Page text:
Akita Inu are the much-loved dogs of Japan. Known for their fox-like features, cute curly tails and beautiful orange and white coats, they are a symbol of the country for dog-lovers everywhere. Whether you’re a canine-fan or not, these creatures are undeniably cute, and whether you’re in their hometown of Akita or in Tokyo, there are plenty of spots to see them.
Characteristics of the Akita Dog
There are two varieties of Akita dog - the Akita Inu (also known as the Japanese Akita) and the American Akita. Both are of the Spitz variety, meaning they have thick, short hair, pointed ears and curled tails.
The Akita breeds have a short, double-coat and are considered a hardy type of job well suited to families, although they can be territorial. While they’re seen as adorable and cute by their fans, the dogs are suited well to being guard dogs as they respond well to training and form strong bonds with their owners.
The Japanese variety have a strict colouring while the American variety includes a wide variety of colours. The most common Japanese colouring is known as ura-jiro which means white-underside, and is paired with a tan or orange top colour. There is some debate as to whether the Japanese and American Akita breeds are separate. They are recognised as such across the world, however, in America, they are considered two varieties of the same breed.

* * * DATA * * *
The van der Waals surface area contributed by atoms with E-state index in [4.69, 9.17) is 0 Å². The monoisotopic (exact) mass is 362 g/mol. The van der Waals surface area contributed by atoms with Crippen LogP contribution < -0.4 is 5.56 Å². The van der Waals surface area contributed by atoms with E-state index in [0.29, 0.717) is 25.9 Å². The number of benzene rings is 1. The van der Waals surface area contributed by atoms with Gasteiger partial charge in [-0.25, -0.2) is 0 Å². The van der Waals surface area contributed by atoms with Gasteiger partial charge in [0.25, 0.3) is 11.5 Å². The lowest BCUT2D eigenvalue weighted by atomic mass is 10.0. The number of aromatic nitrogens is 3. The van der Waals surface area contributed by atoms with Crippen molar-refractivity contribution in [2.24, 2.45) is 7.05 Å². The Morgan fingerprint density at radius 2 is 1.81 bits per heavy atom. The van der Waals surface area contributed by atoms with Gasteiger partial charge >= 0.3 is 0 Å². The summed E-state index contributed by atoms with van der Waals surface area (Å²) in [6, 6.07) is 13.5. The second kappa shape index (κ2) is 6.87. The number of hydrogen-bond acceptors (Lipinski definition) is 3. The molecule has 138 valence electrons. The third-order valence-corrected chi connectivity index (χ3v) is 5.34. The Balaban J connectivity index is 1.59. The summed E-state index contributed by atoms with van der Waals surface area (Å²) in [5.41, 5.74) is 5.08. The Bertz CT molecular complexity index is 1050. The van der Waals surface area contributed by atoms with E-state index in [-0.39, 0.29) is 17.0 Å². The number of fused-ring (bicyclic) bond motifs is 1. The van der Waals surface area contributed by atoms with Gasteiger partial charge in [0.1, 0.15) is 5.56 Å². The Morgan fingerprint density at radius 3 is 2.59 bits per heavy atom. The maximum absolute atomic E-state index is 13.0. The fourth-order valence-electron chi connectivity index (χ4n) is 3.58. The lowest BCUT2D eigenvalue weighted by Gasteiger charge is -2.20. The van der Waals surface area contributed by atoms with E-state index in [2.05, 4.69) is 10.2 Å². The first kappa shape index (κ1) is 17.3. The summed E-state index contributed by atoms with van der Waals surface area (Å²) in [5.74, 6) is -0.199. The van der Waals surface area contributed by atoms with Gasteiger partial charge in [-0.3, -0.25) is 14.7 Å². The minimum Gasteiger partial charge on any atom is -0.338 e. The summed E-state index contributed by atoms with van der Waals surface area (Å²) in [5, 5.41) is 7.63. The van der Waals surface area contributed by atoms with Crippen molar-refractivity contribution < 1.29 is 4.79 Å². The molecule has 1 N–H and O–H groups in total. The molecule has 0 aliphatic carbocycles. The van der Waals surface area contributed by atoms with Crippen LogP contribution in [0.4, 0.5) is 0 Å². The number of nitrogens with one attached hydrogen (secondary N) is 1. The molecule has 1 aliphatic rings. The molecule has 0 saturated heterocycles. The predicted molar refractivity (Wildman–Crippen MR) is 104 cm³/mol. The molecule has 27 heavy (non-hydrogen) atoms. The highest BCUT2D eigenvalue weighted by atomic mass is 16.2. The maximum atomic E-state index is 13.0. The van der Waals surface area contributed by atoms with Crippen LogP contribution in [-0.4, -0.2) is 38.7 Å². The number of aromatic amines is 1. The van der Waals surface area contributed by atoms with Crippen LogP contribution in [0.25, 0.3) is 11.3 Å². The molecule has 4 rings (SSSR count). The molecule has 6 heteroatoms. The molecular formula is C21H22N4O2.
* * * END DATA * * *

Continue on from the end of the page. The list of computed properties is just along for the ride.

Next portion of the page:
Japanese Varieties of Shiba Inu
While many of Japan’s Akita Inu look similar, there are marked differences depending on the size of the dog. While regular Akita Inu are considered large dogs in Japan, elsewhere they would be considered medium. Within Japanese classing, there are five medium-sized varieties: the Shiba-inu, Kai-ken, Kishu-inu, Hokkaido-inu and Shikoku-inu. The Shiba-inu is the smallest of the five, around the size of a large cat.
The History of Akita Dogs in Japan
Originating from the mountains of Northern Japan, the Akita Inu were originally trained to hunt wild boar, bears and other animals. They have long been companions to samurai and were also involved in the now-condemned sport of dig-fighting in the 17th century. As dog breeding grew in popularity in the 1900s, the original traits of the Akita Inu were lost, but a special effort was made to bring them back to their former strength, using the Japanese Matagi hunting dog.
The traits if the Akita Inu made them perfect for training as tracking and rescue dogs as well as guards during Japan’s war with Russia at the start of the 20th century. Following a surge in popularity for the breed following the loyalty of Hachiko, Akita dogs were named a Japanese Natural Monument and official standards for breeding were decided upon. In the Second World War, however, the dogs were nearly lost entirely, with many killed for food and clothing and the surviving animals ordered to be killed to prevent the spread of disease. Dedicated owners released their dogs into the mountains in an effort to save them and following the war an effort was made to breed them back into safe numbers.
The first Akita-Inu to be sent abroad was a gift to the famous author and disability rights activist Helen Keller, who had long been a fan of the breed. Many were also taken home by soldiers following the occupation and bred with German Shepherds, leading to the American variation of the breed.
In Japan, small Akita statues are given to newborn children as a symbol of longevity and happiness. Their loyalty and strength are viewed as admirable and they are considered to be cat-like in their fastidiousness, especially when it comes to self-grooming.
Famous Akita Dogs In Japan